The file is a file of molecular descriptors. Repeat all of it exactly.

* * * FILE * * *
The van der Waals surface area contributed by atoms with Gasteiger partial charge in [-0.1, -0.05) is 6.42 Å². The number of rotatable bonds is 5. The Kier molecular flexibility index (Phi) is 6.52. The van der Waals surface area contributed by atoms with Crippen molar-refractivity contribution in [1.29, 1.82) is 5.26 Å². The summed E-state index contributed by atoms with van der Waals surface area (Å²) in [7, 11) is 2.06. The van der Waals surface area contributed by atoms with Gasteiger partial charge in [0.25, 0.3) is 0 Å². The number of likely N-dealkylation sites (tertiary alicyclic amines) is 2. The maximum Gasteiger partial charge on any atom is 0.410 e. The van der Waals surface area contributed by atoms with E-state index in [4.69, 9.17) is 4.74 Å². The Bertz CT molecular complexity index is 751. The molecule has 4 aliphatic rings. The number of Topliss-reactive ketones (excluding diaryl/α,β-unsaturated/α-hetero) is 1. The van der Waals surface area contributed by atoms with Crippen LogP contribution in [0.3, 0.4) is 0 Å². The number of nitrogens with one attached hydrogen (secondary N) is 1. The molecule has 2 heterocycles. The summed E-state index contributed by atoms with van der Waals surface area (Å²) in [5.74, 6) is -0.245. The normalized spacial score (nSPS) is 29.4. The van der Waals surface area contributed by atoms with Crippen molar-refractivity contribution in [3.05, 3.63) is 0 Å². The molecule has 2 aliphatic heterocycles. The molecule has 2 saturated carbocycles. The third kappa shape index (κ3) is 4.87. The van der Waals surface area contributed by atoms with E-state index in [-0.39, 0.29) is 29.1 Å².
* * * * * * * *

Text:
The van der Waals surface area contributed by atoms with Gasteiger partial charge in [-0.1, -0.05) is 6.42 Å². The number of rotatable bonds is 5. The Kier molecular flexibility index (Phi) is 6.52. The van der Waals surface area contributed by atoms with Crippen molar-refractivity contribution in [1.29, 1.82) is 5.26 Å². The summed E-state index contributed by atoms with van der Waals surface area (Å²) in [7, 11) is 2.06. The van der Waals surface area contributed by atoms with Gasteiger partial charge in [0.25, 0.3) is 0 Å². The number of likely N-dealkylation sites (tertiary alicyclic amines) is 2. The maximum Gasteiger partial charge on any atom is 0.410 e. The van der Waals surface area contributed by atoms with E-state index in [4.69, 9.17) is 4.74 Å². The Bertz CT molecular complexity index is 751. The molecule has 4 aliphatic rings. The number of Topliss-reactive ketones (excluding diaryl/α,β-unsaturated/α-hetero) is 1. The van der Waals surface area contributed by atoms with Crippen LogP contribution in [0.3, 0.4) is 0 Å². The number of nitrogens with one attached hydrogen (secondary N) is 1. The molecule has 2 heterocycles. The summed E-state index contributed by atoms with van der Waals surface area (Å²) in [5.74, 6) is -0.245. The normalized spacial score (nSPS) is 29.4. The van der Waals surface area contributed by atoms with Crippen molar-refractivity contribution in [3.05, 3.63) is 0 Å². The molecule has 2 aliphatic heterocycles. The molecule has 2 saturated carbocycles. The third kappa shape index (κ3) is 4.87. The van der Waals surface area contributed by atoms with E-state index in [-0.39, 0.29) is 29.1 Å².